Katie: Absolutely! Growing up, I had a very limited way of thinking, mostly due to how repetitive my mind was. I would get one thought stuck in my head and I would repeat it for days on end, being unable to think of anything else during that time. It didn’t allow me to catch on to other things going on around me. My world existed of that one thought. In the beginning stages of my life, this was a problem for me. I wasn’t able to learn as quickly as others because I wasn't taking in as much input as they were. But that “problem” also held great potential for an advanced thought life. It was by thinking on one thing for long periods of time that I was able to expand on that thought and figure out all that it entailed. It was my way of studying something to the inth degree. Eventually, after a few years, I would become an expert on that thought and then I would move on to other thought. I’ve kept up this pattern throughout my life so that I now have quite a collection of ideas and concepts I’ve developed along the way. This brings much flavor to my writings and adds to the details I come up with.
Another advantage I have in my writing is that I see pictures in my mind all the time. Those pictures tell me stories. It will happen in a flash. In a split second, an image will flit through my mind and an entire scene will unfold before me. I can see it so clearly that it’s easy to write up what I’ve seen.
I view everything with a questioning, analytical mind, always probing deeply, but I’m also quite emotional, and so I put a lot of emotion into my findings. This enables me to describe a scientific scene with feeling. I may not be well suited to laboratory work, but this combination of traits is perfect for fiction writing.
E: What advice do you have for aspiring writers who have disabilities who might feel intimidated by writer's agents, the publishing world, and the press?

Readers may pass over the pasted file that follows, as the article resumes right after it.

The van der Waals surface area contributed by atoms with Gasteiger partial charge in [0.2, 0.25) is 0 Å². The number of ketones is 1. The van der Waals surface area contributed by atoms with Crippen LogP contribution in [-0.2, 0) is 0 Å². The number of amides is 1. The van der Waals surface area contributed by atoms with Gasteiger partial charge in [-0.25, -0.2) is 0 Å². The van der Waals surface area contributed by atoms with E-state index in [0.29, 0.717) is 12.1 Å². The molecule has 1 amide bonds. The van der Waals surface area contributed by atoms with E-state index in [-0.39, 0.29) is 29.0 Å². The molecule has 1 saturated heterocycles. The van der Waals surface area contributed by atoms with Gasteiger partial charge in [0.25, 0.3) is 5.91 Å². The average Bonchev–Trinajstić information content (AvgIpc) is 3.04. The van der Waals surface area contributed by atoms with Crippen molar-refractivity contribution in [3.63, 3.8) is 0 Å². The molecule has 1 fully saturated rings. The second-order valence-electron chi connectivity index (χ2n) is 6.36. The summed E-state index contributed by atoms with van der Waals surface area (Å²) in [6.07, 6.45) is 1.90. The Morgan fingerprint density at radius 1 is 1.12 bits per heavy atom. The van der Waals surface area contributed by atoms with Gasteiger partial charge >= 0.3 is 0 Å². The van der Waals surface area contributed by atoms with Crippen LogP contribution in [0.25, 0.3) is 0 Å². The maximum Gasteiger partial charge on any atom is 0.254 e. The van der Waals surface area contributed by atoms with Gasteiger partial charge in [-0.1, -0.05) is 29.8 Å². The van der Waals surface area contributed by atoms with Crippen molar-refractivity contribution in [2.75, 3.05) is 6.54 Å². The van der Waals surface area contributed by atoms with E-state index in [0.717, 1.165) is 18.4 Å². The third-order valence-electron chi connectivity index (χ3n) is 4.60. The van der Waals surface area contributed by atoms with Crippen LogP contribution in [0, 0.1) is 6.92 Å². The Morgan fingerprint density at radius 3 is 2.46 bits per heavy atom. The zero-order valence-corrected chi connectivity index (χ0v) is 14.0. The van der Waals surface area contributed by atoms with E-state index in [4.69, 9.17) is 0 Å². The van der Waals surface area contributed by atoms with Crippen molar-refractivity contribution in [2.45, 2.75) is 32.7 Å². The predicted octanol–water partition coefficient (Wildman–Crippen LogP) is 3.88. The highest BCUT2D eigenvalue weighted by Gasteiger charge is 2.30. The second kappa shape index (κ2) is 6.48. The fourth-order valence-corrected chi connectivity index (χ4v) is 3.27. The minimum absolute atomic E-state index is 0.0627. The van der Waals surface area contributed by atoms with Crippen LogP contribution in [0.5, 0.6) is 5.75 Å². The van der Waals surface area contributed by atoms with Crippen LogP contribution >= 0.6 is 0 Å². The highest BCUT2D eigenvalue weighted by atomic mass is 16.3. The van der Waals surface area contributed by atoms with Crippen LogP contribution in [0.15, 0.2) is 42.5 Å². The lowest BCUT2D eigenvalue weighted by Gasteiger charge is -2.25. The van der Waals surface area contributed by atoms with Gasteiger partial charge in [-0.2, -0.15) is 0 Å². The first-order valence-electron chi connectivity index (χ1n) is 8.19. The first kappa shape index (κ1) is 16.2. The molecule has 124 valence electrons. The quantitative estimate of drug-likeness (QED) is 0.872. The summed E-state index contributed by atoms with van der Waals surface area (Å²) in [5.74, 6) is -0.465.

Katie: Facing a myriad of responses from all sorts of different people can be tough, especially if you’re easily intimidated. You need a way to compensate for this difficulty. The best way, I’ve found, is to surround yourself with supportive voices who can keep you encouraged during this process. What makes it even tougher is that there are people nowadays who don’t hesitate to speak forcefully or even hurtfully to others. I grew up in an era when adults would say, “If you don’t have something nice to say, don’t say anything at all.” Most people abided by that rule, more or less. It’s not so much that way anymore. When I’ve been unfairly criticized or handled in a rough way, I’ve gone to people who will speak out the opposite of that so they can undo the hurtful word I’ve heard. Then I cling to that and do my best to shrug off the negative remark. The more positives you can collect, the more you will be cushioned from these blows. You might want to write out the positives and keep them posted where you can see them. Anything that works for you, go for it.
My mother used to say, “Prepare for the worst and hope for the best.” It’s helpful to prepare yourself ahead of time so that nothing takes you by surprise. If you have a realistic expectation of what might happen, it girds your mind so that you’re better able to handle any negativity that might come your way. But the surprise could be that you run into people who handle you with care, making it easier for you. I’ve had some negative experiences along the way, but I’ve had far more positive ones. Thankfully, there are plenty of people out there who still believe that kindness is important. I hope they are the ones you run into!
Sometimes it is our dreams that help carry us through impossible situations. For an easily intimidated person, having to deal with rough treatment can be an impossible situation. But the tenacity that develops from having a dream can bring you through that. Think of yourself as the Energizer Bunny, who just keeps going, no matter what. Keep going. Live your dream and the reward will be yours in the end.
To read Katie's interview on Autism Women's Network (AWN), click here.